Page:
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To Whom it May Concern:

My name is Decker Westenburg and I am the Editor-In-Chief for the 101st publication of the
ReWaNe Yearbook at Reno High School. I am writing to you to express my concerns regarding a current
proposal being drafted and presented by the Board of the Trustees at the Washoe County School
District. Board Policy 5340, Interscholastic Athletics, is a policy drafted by the Policy Committee of the
WCSD. The policy is intended to clarify the distinction of sanctioned and non-sanctioned activities within
the school district and how that perceived sanction can potentially result in liability for the school district.
Part and parcel of the policy are recommendations that would directly infringe on the First Amendment
rights of the students. Questions were also raised regarding yearbooks and their ability to be deemed as a
journalistic enterprise in the eyes of the Washoe County School District.
The Supreme Court has decided, in Tinker v. Des Moines Independent Community School
District (1969), that students do not leave their first amendment rights at the schoolhouse door, including
freedom of the press. In 1988, the Supreme Court decided in Hazelwood School District v. Kuhlmeier
that administrators have the ability to exercise prior restraint with school-sponsored expression. This
greatly reduced the ability for student journalists to exercise their First Amendment rights while operating
under a limited public forum. However, the New Voices Bill of 2016 ignored the Hazelwood decision and
Tinker once again becomes the precedent. Senate Bill 420 or the New Voices of Nevada Act was signed
into law in June of 2017. This law enshrines the freedom of critical commentary while still protecting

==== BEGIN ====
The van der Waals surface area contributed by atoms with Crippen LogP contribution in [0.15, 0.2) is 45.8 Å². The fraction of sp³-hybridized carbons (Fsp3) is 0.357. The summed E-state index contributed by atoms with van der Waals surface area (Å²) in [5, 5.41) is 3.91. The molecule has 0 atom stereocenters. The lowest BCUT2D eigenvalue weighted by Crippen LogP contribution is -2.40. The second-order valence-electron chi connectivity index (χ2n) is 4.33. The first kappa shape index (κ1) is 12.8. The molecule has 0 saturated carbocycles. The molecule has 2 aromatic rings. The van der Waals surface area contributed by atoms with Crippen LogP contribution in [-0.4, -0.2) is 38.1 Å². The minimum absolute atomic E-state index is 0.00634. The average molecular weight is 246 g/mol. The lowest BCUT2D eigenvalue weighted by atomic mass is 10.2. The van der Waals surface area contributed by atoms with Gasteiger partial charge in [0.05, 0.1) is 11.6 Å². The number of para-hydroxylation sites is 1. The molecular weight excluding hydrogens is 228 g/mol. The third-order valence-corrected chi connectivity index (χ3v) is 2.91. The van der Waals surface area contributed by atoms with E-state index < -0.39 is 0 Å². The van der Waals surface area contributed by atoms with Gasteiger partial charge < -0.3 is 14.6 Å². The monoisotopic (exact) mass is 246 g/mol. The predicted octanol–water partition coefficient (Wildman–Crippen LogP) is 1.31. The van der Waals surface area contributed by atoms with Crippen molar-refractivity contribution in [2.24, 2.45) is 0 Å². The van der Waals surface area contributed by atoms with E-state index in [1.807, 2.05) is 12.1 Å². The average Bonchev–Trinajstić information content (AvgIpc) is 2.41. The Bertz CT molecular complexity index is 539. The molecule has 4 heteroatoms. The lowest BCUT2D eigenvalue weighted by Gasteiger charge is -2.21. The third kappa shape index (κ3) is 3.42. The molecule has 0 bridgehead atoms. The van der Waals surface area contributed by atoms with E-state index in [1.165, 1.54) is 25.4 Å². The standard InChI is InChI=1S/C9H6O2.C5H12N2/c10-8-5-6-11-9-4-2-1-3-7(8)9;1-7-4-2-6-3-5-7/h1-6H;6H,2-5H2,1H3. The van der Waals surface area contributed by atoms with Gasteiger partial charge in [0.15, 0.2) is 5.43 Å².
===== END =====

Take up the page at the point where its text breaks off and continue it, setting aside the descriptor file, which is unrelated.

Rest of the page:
against libel and extends to students working under the guidance of an adviser on media in any format
that is made available to a student audience. SB 420 also makes it unlawful for a school to censor a
student public forum based on concerns for image or public relations. Restrictions on any “publication of
any content in pupil publications unless the content would substantially disrupt the ability of the public
school to perform its educational mission,” are prohibited by SB 420.
At the Washoe County School District Board meeting on February 13, 2018, the Board of
Trustees policy coordinator, Lisa Scurry, was asked to comment on the possible censorship of the
yearbook. She responded, stating that “yearbook was not a journalistic enterprise” and therefore did not
receive the same protections under SB420. She continued by saying, “The senate bill is more for
journalistic enterprises like school newspaper or things that students are publishing.” In conclusion, she
stated her future intentions to propose a change to WCSD policy regarding what they consider a yearbook
to be.
Through my four years of experience, I can testify that yearbook meets all of the qualifications to